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Our Elephant Welfare Policy

Here at Rickshaw, we believe that travelling and caring for our planet go pretty much hand-in-hand. We know just how important animal welfare is in the tourism industry, that’s why we’re committed to doing our bit for animals by making sure we offer responsible experiences that strive to meet recommended industry guidelines.

Why we offer ethical elephant experiences

As part of the ongoing development of our animal welfare policy, we’ve partnered up with international non-profit animal welfare organisation, World Animal Protection to make a commitment to end elephant riding. As the first step on our journey, we are now proud to say that we no longer promote or offer elephant riding and entertainment in any of our trips. Instead we offer a handful of ethical elephant experiences which have animal welfare at their forefront.

By opting for more ethical experiences in our trips, we hope to help reduce the tourist demand for elephant riding; a practice which often involves the exploitation of wild animals that are trained and – in many cases – mistreated as a means of domestication for entertainment purposes.

In addition to partnering with World Animal Protection, we have also adopted the guidelines developed by Association of British Travel Agents (ABTA) to ensure that our elephant experiences meet the necessary ethical requirements.

Elephants in tourism: What you need to know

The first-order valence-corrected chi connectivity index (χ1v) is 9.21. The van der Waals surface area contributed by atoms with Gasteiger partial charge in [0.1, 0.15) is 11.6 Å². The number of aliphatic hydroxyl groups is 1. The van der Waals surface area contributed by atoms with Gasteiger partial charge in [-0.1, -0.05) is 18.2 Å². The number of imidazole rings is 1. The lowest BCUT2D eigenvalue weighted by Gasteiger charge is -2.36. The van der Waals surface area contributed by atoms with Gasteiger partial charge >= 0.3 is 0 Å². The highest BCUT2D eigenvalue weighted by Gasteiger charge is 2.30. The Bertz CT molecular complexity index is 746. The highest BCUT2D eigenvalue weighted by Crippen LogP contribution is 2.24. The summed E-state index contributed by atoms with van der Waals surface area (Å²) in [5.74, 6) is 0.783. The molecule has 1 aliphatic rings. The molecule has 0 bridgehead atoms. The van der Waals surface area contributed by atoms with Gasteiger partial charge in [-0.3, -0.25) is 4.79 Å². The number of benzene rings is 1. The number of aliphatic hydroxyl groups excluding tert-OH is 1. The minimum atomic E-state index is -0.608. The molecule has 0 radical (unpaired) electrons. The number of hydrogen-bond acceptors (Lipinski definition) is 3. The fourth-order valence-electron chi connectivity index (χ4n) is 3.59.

• Most of the captive elephants in the tourism industry have been captured illegally from the wild (around 75%)
  • To ‘train’ an elephant, babies are taken from their mothers and their spirit is broken through both physical and psychological pain, including isolation, starvation and beating
  • In captivity, elephants are usually restrained in small enclosures by chains, provided a diet that doesn’t meet their needs, denied social interaction with their own kind and made to perform unnatural behaviours

We really believe that tourism can be used as a positive force to promote ethical elephant experiences, but it’s important for travellers and companies alike to exhibit the best practices possible to ensure the happiness and well-being of elephants, local communities and travellers. We know that we have a big journey ahead and a lot of work left to do, but we promise to strive to make the world a better place for elephants.

For more information on elephants in tourism, take a look at World Animal Protection or read more about our ethical elephant journey on our blog.